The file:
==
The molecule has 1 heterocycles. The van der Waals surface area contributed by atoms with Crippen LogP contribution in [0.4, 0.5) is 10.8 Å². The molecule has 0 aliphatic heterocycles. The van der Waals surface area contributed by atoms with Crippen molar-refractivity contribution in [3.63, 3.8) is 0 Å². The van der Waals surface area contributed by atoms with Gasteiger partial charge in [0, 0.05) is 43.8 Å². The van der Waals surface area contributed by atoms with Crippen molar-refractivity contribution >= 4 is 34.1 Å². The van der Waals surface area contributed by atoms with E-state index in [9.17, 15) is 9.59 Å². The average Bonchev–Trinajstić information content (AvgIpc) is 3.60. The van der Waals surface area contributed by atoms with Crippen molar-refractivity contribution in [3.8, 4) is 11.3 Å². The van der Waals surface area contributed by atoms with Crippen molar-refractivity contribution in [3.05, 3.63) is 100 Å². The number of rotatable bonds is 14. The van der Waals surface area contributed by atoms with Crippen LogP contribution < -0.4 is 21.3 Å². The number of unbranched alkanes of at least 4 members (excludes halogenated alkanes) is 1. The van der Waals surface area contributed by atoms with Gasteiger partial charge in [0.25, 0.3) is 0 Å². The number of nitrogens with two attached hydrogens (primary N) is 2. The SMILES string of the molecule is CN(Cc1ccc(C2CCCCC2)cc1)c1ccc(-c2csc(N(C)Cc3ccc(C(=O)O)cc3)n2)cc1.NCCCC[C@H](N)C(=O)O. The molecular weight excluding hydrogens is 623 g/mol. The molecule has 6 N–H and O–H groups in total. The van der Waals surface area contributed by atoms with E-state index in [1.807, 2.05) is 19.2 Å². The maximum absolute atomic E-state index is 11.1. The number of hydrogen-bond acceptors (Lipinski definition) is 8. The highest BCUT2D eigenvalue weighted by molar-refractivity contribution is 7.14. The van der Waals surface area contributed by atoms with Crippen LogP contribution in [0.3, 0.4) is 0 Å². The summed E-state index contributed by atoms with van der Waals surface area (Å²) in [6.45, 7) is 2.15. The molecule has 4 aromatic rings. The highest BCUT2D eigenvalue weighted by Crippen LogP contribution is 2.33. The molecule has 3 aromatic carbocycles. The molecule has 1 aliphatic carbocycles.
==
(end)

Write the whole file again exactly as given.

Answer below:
The molecule has 1 heterocycles. The van der Waals surface area contributed by atoms with Crippen LogP contribution in [0.4, 0.5) is 10.8 Å². The molecule has 0 aliphatic heterocycles. The van der Waals surface area contributed by atoms with Crippen molar-refractivity contribution in [3.63, 3.8) is 0 Å². The van der Waals surface area contributed by atoms with Gasteiger partial charge in [0, 0.05) is 43.8 Å². The van der Waals surface area contributed by atoms with Crippen molar-refractivity contribution >= 4 is 34.1 Å². The van der Waals surface area contributed by atoms with E-state index in [9.17, 15) is 9.59 Å². The average Bonchev–Trinajstić information content (AvgIpc) is 3.60. The van der Waals surface area contributed by atoms with Crippen molar-refractivity contribution in [3.8, 4) is 11.3 Å². The van der Waals surface area contributed by atoms with Crippen molar-refractivity contribution in [3.05, 3.63) is 100 Å². The number of rotatable bonds is 14. The van der Waals surface area contributed by atoms with Crippen LogP contribution < -0.4 is 21.3 Å². The number of unbranched alkanes of at least 4 members (excludes halogenated alkanes) is 1. The van der Waals surface area contributed by atoms with Gasteiger partial charge in [0.25, 0.3) is 0 Å². The number of nitrogens with two attached hydrogens (primary N) is 2. The SMILES string of the molecule is CN(Cc1ccc(C2CCCCC2)cc1)c1ccc(-c2csc(N(C)Cc3ccc(C(=O)O)cc3)n2)cc1.NCCCC[C@H](N)C(=O)O. The molecular weight excluding hydrogens is 623 g/mol. The molecule has 6 N–H and O–H groups in total. The van der Waals surface area contributed by atoms with E-state index in [1.807, 2.05) is 19.2 Å². The maximum absolute atomic E-state index is 11.1. The number of hydrogen-bond acceptors (Lipinski definition) is 8. The highest BCUT2D eigenvalue weighted by molar-refractivity contribution is 7.14. The van der Waals surface area contributed by atoms with Crippen LogP contribution in [0.3, 0.4) is 0 Å². The summed E-state index contributed by atoms with van der Waals surface area (Å²) in [6.45, 7) is 2.15. The molecule has 4 aromatic rings. The highest BCUT2D eigenvalue weighted by Crippen LogP contribution is 2.33. The molecule has 3 aromatic carbocycles. The molecule has 1 aliphatic carbocycles.